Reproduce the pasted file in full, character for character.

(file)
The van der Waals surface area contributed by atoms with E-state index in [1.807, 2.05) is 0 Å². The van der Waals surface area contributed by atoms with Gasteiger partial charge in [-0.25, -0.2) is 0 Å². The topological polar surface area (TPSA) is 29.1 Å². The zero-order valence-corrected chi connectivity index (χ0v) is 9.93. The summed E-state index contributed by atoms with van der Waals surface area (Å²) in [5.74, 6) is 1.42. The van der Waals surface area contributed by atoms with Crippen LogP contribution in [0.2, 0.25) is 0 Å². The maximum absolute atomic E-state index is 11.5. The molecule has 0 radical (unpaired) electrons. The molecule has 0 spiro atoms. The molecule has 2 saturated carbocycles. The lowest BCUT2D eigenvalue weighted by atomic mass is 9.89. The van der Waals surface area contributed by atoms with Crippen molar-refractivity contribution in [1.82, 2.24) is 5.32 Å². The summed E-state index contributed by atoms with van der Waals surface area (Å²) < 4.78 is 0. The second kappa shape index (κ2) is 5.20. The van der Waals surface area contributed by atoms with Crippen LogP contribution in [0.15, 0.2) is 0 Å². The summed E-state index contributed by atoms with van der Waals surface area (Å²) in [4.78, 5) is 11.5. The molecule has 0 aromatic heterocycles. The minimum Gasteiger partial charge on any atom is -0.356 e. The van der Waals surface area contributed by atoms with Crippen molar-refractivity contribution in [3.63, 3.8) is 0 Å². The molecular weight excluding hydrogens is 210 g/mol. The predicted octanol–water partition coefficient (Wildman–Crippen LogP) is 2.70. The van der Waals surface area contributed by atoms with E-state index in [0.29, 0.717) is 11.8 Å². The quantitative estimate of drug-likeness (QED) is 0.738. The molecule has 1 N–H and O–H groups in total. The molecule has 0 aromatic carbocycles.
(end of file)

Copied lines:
The van der Waals surface area contributed by atoms with E-state index in [1.807, 2.05) is 0 Å². The van der Waals surface area contributed by atoms with Gasteiger partial charge in [-0.25, -0.2) is 0 Å². The topological polar surface area (TPSA) is 29.1 Å². The zero-order valence-corrected chi connectivity index (χ0v) is 9.93. The summed E-state index contributed by atoms with van der Waals surface area (Å²) in [5.74, 6) is 1.42. The van der Waals surface area contributed by atoms with Crippen LogP contribution in [0.2, 0.25) is 0 Å². The maximum absolute atomic E-state index is 11.5. The molecule has 0 radical (unpaired) electrons. The molecule has 0 spiro atoms. The molecule has 2 saturated carbocycles. The lowest BCUT2D eigenvalue weighted by atomic mass is 9.89. The van der Waals surface area contributed by atoms with Crippen molar-refractivity contribution in [1.82, 2.24) is 5.32 Å². The summed E-state index contributed by atoms with van der Waals surface area (Å²) < 4.78 is 0. The second kappa shape index (κ2) is 5.20. The van der Waals surface area contributed by atoms with Crippen LogP contribution in [0.15, 0.2) is 0 Å². The summed E-state index contributed by atoms with van der Waals surface area (Å²) in [4.78, 5) is 11.5. The molecule has 0 aromatic heterocycles. The minimum Gasteiger partial charge on any atom is -0.356 e. The van der Waals surface area contributed by atoms with Crippen molar-refractivity contribution in [3.63, 3.8) is 0 Å². The molecular weight excluding hydrogens is 210 g/mol. The predicted octanol–water partition coefficient (Wildman–Crippen LogP) is 2.70. The van der Waals surface area contributed by atoms with E-state index in [0.29, 0.717) is 11.8 Å². The quantitative estimate of drug-likeness (QED) is 0.738. The molecule has 1 N–H and O–H groups in total. The molecule has 0 aromatic carbocycles.